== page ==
wilderness

desert wildernessAn episode in the Israelites’ 40-year journey from captivity in Egypt spurred this morning’s meditation on wilderness (Exodus 16.2-15, abbreviated and paraphrased):

The people complained, “If only we had died in Egypt where we sat by the fleshpots and ate our fill. You, Moses, have brought us into this wilderness to kill us with hunger.” God said to Moses, “I will rain bread from heaven…Say to the people, ‘At twilight you shall eat meat, and in the morning you shall have bread. Then you shall know that I am the Lord your God.’” In the evening, quails came and covered the camp. In the morning, a layer of dew, a fine, flaky substance, covered the surface of the wilderness. The people saw it and asked, “What is it?” Moses said, “It is the bread God has given you to eat.”

Wilderness.

I’ve known grief’s desert when my brother died; his benevolent presence suddenly becoming unbearable absence and when my father died with our last chance, I believed, to work out our difficult relationship.

I know feeling, being barren of wisdom, sometimes not knowing what I’m doing, in the ongoing care of my infirm mother. Though knowing how it will end, but not when, until then I walk, trudge each day trying to figure it out; in moments, confessing that I wish it would end now.

I’ve heard hollow hope, like the howl of wilderness winds in the voices of those who receive dire medical diagnoses or when the prognosis is life, but with no optimism of restoration to wholeness of health.

I’ve seen desolation in the faces of the poor, here and around the world, whose daily existence is subsistence and for whom scarcity is no metaphorical land to cross, but an enduring abode.

Wilderness.

Looking at the Exodus experience, I see three elements. Longing for past. Testing of faith. Beholding something new.

The people craved “the fleshpots,” the assured provisions of food in Egypt. Hungry and angry at Moses for leading them into wilderness, they, despite their surely resident, resonant memories of the miseries of their slavery, yearned to return.

So, I think, the uncertainty of any current tribulation can provoke our longing for yesterday. Even if the good ol’ days weren’t all that good, at least, being the past, thus, a known reality, they offered the comfort, though sometimes cruel, of holding no surprises.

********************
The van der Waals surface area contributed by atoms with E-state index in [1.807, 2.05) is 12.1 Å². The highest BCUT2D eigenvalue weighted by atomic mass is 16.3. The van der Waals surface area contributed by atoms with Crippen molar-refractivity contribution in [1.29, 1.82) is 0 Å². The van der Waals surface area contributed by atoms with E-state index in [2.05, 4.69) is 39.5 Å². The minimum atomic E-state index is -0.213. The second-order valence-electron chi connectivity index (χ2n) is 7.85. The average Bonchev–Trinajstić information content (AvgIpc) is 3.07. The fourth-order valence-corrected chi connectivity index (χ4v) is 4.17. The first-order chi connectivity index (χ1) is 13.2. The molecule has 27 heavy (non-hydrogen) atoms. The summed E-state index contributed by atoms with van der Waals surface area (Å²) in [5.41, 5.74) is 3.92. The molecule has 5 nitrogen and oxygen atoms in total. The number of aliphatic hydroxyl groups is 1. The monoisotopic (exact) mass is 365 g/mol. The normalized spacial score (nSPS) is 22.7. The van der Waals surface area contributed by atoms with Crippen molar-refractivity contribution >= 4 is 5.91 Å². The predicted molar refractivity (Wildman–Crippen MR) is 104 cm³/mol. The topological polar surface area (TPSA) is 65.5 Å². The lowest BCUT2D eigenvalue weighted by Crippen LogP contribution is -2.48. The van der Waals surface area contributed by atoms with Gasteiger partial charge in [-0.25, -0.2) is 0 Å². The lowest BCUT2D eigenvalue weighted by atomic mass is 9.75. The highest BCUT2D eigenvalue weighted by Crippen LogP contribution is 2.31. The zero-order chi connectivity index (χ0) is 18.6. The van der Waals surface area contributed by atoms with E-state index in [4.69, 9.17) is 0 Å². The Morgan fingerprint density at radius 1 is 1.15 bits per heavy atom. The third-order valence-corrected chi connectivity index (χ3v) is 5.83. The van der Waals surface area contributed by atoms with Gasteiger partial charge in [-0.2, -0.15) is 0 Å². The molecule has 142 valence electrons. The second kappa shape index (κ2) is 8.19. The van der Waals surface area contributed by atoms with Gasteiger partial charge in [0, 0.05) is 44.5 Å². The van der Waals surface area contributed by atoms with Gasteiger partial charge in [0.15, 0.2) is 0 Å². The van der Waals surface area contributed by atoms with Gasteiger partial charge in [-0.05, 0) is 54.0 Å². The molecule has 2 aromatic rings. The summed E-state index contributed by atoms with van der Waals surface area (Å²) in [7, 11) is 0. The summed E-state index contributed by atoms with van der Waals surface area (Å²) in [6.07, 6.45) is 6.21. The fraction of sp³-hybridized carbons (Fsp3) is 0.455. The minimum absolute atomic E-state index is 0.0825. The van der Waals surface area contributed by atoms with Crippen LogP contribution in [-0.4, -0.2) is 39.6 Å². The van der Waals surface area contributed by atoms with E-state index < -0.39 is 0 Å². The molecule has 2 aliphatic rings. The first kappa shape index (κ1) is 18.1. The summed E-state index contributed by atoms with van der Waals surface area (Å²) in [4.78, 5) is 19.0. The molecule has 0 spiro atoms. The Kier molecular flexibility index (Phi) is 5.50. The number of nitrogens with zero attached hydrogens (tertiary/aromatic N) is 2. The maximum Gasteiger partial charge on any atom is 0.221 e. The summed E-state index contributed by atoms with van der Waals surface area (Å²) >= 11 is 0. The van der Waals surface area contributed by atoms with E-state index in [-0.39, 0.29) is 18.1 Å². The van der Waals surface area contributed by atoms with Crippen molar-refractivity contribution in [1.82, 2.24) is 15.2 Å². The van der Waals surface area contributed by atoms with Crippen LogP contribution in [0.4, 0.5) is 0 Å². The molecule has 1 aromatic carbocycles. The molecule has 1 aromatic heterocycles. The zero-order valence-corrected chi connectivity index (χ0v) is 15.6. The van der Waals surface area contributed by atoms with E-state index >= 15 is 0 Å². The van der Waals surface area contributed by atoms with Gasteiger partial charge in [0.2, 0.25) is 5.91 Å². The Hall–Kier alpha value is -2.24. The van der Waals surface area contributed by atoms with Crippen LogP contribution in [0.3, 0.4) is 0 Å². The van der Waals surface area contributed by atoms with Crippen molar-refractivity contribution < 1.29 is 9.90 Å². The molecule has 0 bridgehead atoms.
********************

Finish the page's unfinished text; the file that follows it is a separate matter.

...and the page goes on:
Once in wilderness, however, it’s impossible to go back, only forward into a possible test of faith. The people, angry and afraid, cried, “If only we had died in Egypt!”

I know I’m in wilderness when much that made sense of life upon which I relied is tested and found empty, useless. I can hold fast to my “Egypt”, trying to make it work until, finally, I come to accept the possibility that I’ve grown comfortable, too comfortable with my belief about the way things are (the way things should be!).

Though this has been my experience (too numerous to count or to confess!), I think not only the Israelites, but all people do something like this. Our philosophy or theology, our worldview that we’ve spent lifetimes developing isn’t something easily discarded, even when confronted by counter reality. Yet, when willing to let our truths be tested and, when proven bare, to let them go, we might behold a new thing.

In the wilderness, the people, their confidence tested, found faith renewed in light seen through the prism of paradox. Bread came not from earth, but sky. Even more, heavenly showers that normally watered the earth’s grain became food itself. God, declaring to Moses, “I will rain bread from heaven”, bypassed human processes – sowing, reaping, grinding, baking – to feed the people. In that revelation, they discovered or perhaps more truly rediscovered their Lord (from the old English hlaford, a contraction of loaf and warden, thus), their giver of bread, the one who made them whole.

Wilderness, in whatever form, offers a test of faith through which to behold a new truth. Do we, dare we enter?

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